Category: Arts and Letters

Doctorow – Experience and Creativity

I subscribe to what Henry James tries to indicate when he gives that wonderful example of a young woman who has led a sheltered life walking along beside an army barracks and hearing a snatch of soldier’s conversation coming through the window. On the basis of that, said James, if she’s a novelist she’s capable of going home and writing a perfectly accurate novel about army life. I’ve always subscribed to that idea. We’re supposed to be able to get into other skins. We’re supposed to be able to render experiences not our own and warrant times and places we haven’t seen. That’s one justification for art, isn’t it—to distribute the suffering? Writing teachers invariably tell students, Write about what you know. That’s, of course, what you have to do, but on the other hand, how do you know what you know until you’ve written it? Writing is knowing. What did Kafka know? The insurance business? So that kind of advice is foolish, because it presumes that you have to go out to a war to be able to do war. Well, some do and some don’t. I’ve had very little experience in my life. In fact, I try to avoid experience if I can. Most experience is bad.

E.L. Doctorow

The Writer’s Chapbook: A Compendium of Fact, Opinion, Wit, and Advice from the 20th Century’s Preeminent Writers
A collection of facts, opinions, wit & advice from the preeminent writers of the 20th century including an introduction by George Plimpton.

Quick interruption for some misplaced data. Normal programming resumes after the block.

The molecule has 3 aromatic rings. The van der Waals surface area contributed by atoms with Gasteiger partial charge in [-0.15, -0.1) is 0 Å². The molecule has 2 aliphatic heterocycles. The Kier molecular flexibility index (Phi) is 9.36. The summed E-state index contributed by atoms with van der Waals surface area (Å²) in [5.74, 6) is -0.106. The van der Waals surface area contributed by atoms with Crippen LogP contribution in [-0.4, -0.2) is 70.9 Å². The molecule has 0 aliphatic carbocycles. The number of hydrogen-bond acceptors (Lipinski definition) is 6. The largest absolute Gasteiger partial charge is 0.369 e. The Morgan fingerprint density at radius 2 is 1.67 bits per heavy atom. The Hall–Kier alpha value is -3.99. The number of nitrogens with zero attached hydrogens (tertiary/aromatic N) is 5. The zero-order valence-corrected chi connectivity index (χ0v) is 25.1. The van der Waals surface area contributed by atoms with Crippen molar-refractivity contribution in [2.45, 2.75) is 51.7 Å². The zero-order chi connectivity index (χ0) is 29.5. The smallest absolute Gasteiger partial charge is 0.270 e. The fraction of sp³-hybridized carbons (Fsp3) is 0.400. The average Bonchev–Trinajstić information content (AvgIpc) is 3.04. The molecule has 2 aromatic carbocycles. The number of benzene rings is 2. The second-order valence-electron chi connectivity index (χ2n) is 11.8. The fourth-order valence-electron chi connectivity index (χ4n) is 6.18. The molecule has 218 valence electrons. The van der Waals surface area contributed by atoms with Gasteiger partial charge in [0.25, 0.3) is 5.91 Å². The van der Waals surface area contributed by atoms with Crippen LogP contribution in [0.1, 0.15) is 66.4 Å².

Baltimore Details and The Wire – Michael K. Williams on

When I first got down there, I did my homework to learn the specific Baltimore accent. I remember sitting at a table at Faidley’s, in the back of Lexington Market, over some crab cakes, and just watching and eavesdropping on people for hours. I picked up the interesting phrases, the habits of speech, the way those vowels sometimes took left turns. Baltimore has this character, like a stew, that comes from being part North and part South. Some things come up from Virginia and the Carolinas (where my dad’s family was from), and some down from the Northeast. It all converged in Baltimore, meshed together, and became its own unique thing.

When I came out of the downtown market and—in broad daylight—saw addicts nodding out right at the corner of Eutaw Street, I actually thought it was a setup for a shot for The Wire. I didn’t know much about Baltimore, but that sight woke me up. It drove home what we were doing. I’d met some people, heard some stories, and learned that the life expectancy in the Black neighborhoods of Baltimore is worse than in North Korea and Syria. Part of my process involved walking around the hood to get a sense of what it was like, especially at night. I knew East Flatbush, but you can’t just transfer one hood to the other. I feel like too many shows and films just do “New York” when they’re trying to capture a certain kind of urban Black community. But David Simon and Ed Burns were definitely going for something specific. There are similarities—we’re all human—but the character and textures are different, and I aimed to absorb what I could.

One late night I was driving around that area with a friend—windows down, sunroof open—and I heard some dude yelling what sounded like “Airyo!” After the second or third time, I pulled up at the curb and called one of them over to the window.
“What is that?” I asked. “What are you saying? ‘Air-Yo’?”
“Where you from?” he asked.
“Brooklyn.”
“What do you say in Brooklyn when you call each other?”
“Oh!” I said as it clicked. “You’re saying ‘Aye yo’?”

So I worked that into Omar’s vocabulary. It’s like “Hey, yo”—but “Aye yo,” with a peculiar Baltimore r sound jammed in there that took some practice, as did Omar’s specific drawl. I got compliments from Baltimore people on that, and when viewers were surprised I was from Brooklyn, that meant a lot to me.

Scenes from My Life
Michael K. Williams, with Jon Sternfeld